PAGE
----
He is identifying himself as an MPD officer, in uniform in his picture, talking about an issue in front of his agency, and threatening to use his official power in a political manner.

        Other than all that, he’s square.

  • gotryit

    Would this police officer provide “equal protection under the law” to me as a “liberal elite”? To minorities? Foreigners?
    On one hand, it’s great that we can very clearly see his biases rather than hiding them, but it’d be better if our police weren’t biased.

    • “It would be better if our police weren’t biased”. So…you want police with no human emotions? Did you think Robocop was a documentary? Every single person is biased in one way or another. You just wish that all cops were anti-Trump.

      • Every person is going to have some amount of bias. However, if you are unable to refrain from expressing that bias in your capacity as a public servant, then you are in the wrong job.

  • No one should flaunt their political views on social media in my opinion. It’s literally the worst and the bottom line is most don’t care what you think. Anyone with a facebook account or twitter these days thinks that their posts actually matter or make a difference but guess what? They don’t. Instead of shoving your views in people faces on social media why not join a group or become active in a community to make a difference? I don’t mind promoting things on social media in that regard but when someone takes the time to write a 3 paragraph “status” about how they feel I legitimately cringe. It’s the main reason I got rid of facebook 4 years ago and haven’t gotten back on.

  • “Free speech” is a constitutional right, yes, but it does not mean you cannot be fired for speech. Period. Social media policies exist for this reason. As his employer, the police department fully has the right to evaluate his speech on public platforms such as LinkedIn and determine if it is an appropriate representation of the agency.

    In my opinion, no it isn’t. But it isn’t up to me; it’s up to his employer, and the assertion that freedom of speech protects him is inaccurate in this instance.

  • has anyone sent the link tp DC police? Might be interesting to see if they respond

    • Don’t stop until he’s jobless, homeless and penniless, Carol! That’ll show him!

      • that is not what i was saying but we are all guessing at weather or not this violates policy, it would be interesting to actually know if there is a policy…

      • Jeez, I think that might be a little over the top for a few things posted by someone on a website.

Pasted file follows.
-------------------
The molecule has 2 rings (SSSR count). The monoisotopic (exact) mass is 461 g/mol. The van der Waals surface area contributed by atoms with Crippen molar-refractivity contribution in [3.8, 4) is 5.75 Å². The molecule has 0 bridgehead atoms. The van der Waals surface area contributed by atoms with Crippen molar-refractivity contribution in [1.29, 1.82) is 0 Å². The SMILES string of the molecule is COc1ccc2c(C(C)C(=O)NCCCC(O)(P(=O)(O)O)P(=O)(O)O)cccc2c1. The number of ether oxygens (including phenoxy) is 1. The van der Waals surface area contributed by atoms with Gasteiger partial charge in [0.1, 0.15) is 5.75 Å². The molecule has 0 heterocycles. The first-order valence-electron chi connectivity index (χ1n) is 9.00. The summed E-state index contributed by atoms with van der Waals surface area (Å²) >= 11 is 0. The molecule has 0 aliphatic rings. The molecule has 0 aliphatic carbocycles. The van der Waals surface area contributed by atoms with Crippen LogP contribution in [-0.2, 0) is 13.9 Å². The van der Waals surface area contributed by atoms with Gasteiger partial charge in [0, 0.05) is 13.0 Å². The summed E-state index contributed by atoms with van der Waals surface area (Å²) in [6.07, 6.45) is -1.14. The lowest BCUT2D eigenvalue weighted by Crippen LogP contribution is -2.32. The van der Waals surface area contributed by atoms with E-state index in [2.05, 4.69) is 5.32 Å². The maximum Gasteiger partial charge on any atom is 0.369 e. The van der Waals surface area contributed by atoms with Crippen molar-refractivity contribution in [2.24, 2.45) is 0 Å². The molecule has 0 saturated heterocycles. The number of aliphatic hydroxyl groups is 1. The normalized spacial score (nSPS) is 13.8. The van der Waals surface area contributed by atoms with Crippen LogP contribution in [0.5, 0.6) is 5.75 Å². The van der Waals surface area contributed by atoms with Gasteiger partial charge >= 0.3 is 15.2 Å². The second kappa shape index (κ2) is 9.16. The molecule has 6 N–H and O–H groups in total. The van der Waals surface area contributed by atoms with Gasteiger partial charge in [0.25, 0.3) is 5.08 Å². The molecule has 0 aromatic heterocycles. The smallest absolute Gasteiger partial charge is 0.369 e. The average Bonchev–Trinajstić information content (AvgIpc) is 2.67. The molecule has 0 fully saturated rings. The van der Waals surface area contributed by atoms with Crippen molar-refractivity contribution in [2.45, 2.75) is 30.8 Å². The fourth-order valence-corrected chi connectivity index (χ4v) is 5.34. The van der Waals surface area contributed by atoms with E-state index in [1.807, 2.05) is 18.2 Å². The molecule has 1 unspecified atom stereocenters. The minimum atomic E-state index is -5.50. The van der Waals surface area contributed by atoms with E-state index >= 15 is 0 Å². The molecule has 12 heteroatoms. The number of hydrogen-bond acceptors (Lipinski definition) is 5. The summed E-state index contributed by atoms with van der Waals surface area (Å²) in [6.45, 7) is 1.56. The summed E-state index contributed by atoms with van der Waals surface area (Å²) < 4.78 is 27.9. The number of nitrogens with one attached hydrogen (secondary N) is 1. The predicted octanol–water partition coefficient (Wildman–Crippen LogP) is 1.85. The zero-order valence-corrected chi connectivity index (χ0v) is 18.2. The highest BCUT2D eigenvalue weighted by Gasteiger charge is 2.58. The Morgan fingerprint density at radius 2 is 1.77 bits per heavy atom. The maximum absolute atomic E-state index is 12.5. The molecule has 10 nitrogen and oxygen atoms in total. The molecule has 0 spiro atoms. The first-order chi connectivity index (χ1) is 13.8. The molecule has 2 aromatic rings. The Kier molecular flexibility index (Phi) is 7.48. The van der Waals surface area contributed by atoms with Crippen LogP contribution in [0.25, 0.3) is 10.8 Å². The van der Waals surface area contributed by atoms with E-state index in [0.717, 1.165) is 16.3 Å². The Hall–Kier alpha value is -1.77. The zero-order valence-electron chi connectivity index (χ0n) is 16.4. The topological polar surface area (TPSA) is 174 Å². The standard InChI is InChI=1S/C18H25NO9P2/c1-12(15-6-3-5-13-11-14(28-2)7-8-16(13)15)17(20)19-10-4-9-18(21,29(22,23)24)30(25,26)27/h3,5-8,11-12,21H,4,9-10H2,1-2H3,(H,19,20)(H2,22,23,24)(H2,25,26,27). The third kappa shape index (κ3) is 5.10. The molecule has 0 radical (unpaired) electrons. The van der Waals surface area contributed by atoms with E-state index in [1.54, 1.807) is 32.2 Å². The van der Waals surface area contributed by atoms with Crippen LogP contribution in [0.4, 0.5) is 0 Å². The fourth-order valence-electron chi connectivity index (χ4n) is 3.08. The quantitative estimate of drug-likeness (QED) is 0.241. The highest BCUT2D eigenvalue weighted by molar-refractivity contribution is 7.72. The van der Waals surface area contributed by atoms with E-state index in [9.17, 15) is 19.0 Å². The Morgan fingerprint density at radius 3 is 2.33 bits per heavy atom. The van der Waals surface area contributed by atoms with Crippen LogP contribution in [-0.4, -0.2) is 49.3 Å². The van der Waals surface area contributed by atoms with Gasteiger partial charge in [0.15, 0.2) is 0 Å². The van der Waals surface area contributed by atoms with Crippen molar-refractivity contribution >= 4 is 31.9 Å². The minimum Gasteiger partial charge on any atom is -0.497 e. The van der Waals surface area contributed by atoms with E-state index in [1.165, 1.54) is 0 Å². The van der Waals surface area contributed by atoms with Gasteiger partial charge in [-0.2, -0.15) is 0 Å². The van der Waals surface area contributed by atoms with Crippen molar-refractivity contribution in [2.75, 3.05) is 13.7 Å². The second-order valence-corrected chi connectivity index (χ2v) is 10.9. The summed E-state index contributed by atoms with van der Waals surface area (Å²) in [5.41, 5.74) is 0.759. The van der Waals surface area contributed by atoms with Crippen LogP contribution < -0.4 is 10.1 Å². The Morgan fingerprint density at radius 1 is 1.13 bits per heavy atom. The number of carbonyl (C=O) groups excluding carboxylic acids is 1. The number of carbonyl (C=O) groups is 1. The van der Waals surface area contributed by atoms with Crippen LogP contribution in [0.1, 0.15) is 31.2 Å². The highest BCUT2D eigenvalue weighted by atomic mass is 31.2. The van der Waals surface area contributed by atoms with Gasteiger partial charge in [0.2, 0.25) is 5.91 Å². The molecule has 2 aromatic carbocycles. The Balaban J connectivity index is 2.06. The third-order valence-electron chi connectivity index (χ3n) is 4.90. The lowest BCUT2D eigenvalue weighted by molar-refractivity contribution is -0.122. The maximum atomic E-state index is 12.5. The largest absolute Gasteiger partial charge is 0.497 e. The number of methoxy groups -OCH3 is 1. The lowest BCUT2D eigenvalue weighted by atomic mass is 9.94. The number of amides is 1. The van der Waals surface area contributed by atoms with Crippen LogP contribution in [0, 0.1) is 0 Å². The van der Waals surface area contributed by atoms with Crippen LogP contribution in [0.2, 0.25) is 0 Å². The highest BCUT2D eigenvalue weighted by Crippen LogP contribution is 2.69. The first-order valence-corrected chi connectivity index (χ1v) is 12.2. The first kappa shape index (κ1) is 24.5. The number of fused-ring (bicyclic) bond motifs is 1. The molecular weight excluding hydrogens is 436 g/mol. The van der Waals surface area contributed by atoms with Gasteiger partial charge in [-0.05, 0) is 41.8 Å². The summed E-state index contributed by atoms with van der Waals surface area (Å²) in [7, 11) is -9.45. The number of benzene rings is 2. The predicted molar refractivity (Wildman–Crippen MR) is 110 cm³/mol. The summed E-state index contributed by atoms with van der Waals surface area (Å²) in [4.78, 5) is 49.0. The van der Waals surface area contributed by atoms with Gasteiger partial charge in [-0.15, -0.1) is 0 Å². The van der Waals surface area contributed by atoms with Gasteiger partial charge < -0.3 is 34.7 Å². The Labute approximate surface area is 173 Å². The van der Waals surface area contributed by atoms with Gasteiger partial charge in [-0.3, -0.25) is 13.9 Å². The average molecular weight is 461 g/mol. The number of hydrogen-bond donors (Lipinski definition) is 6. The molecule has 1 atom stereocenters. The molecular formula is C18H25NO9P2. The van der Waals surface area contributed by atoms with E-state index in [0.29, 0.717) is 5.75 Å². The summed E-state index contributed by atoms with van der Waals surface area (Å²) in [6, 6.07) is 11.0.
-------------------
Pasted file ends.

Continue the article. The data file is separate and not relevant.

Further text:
• what, reporting him to his employer? i agree.

          • The person posting under the moniker, “Just a Guy,” wrote: “Don’t stop until he’s jobless, homeless and penniless, Carol! That’ll show him!” I just think that’s a bit much. I know it’s a free country and everything, but if it were me, I’d certainly not encourage Carol to take things that far.

          • I’m pretty sure your sarcasm meter is broken. Although some so-called progressives are acting so foolishly, I suppose it’s possible that just a Guy was serious.

      • I doubt he would lose his job over this complaint. It might be good be reminded that MPD policy has prohibitions against discussing political issues while in uniform, especially given that he is a lieutenant. MPD General Order 201.26 covers officer behaviors, and MPD General Order 302.08 extends that prohibition to an officer’s personal social media. Given that a couple of the posts have come down, I think the message is at least partially delivered.

        There are good reasons for this rule. To be effective as a law enforcement agency, the department and its officers need to appear impartial. We’re very fortunate in this country that our law enforcement agencies are not extensions of one political party or another. These rules are part of how we maintain that balance.

    • This post may do that even if no one does it separately. Cops have commented here and I suspect that DC council members and/or their staff have their eye on this site so it likely has made it back to MPD some way.

      This may be the single biggest reason to shut your yap on social media if you work for some government agency of some sort. Just because you can doesn’t mean you should. Free speech is free speech regardless of who you are HOWEVER, it seems that most governments (state, local, federal) have policies in place insure that what an individual says as in individual cannot be construed for what the agency they represent says and how they govern and enforce rules. In this case MPD absolutely doesn’t want people to think that this officer speaks for them and why he gets called on this, if in fact he does get called on it. Keep in mind this guy is also and LT and not just some rookie patrol officer and that may change things as well.